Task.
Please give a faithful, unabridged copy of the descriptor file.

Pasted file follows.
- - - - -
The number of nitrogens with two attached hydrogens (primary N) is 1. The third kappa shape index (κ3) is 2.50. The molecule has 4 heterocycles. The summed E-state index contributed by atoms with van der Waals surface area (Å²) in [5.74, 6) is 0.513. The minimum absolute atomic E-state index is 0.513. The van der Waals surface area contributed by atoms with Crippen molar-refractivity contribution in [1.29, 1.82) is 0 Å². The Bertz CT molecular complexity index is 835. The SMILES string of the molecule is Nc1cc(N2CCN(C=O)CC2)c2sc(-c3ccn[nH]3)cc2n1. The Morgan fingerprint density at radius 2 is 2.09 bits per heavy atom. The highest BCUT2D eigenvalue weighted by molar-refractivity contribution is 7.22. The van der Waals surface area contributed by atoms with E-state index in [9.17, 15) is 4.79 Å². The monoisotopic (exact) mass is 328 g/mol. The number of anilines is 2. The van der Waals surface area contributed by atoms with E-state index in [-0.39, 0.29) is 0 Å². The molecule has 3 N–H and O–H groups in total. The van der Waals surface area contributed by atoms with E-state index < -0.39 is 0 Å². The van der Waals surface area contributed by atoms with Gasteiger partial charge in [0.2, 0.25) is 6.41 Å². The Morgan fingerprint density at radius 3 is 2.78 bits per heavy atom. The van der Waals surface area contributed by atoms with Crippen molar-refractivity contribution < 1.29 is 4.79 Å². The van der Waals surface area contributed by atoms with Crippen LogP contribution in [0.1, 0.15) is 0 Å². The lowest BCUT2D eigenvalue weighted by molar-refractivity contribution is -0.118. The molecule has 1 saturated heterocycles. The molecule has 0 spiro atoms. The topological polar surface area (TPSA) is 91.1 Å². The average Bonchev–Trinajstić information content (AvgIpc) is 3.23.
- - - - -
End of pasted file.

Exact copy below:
The number of nitrogens with two attached hydrogens (primary N) is 1. The third kappa shape index (κ3) is 2.50. The molecule has 4 heterocycles. The summed E-state index contributed by atoms with van der Waals surface area (Å²) in [5.74, 6) is 0.513. The minimum absolute atomic E-state index is 0.513. The van der Waals surface area contributed by atoms with Crippen molar-refractivity contribution in [1.29, 1.82) is 0 Å². The Bertz CT molecular complexity index is 835. The SMILES string of the molecule is Nc1cc(N2CCN(C=O)CC2)c2sc(-c3ccn[nH]3)cc2n1. The Morgan fingerprint density at radius 2 is 2.09 bits per heavy atom. The highest BCUT2D eigenvalue weighted by molar-refractivity contribution is 7.22. The van der Waals surface area contributed by atoms with E-state index in [9.17, 15) is 4.79 Å². The monoisotopic (exact) mass is 328 g/mol. The number of anilines is 2. The van der Waals surface area contributed by atoms with E-state index in [-0.39, 0.29) is 0 Å². The molecule has 3 N–H and O–H groups in total. The van der Waals surface area contributed by atoms with E-state index < -0.39 is 0 Å². The van der Waals surface area contributed by atoms with Gasteiger partial charge in [0.2, 0.25) is 6.41 Å². The Morgan fingerprint density at radius 3 is 2.78 bits per heavy atom. The van der Waals surface area contributed by atoms with Crippen molar-refractivity contribution < 1.29 is 4.79 Å². The van der Waals surface area contributed by atoms with Crippen LogP contribution in [0.1, 0.15) is 0 Å². The lowest BCUT2D eigenvalue weighted by molar-refractivity contribution is -0.118. The molecule has 1 saturated heterocycles. The molecule has 0 spiro atoms. The topological polar surface area (TPSA) is 91.1 Å². The average Bonchev–Trinajstić information content (AvgIpc) is 3.23.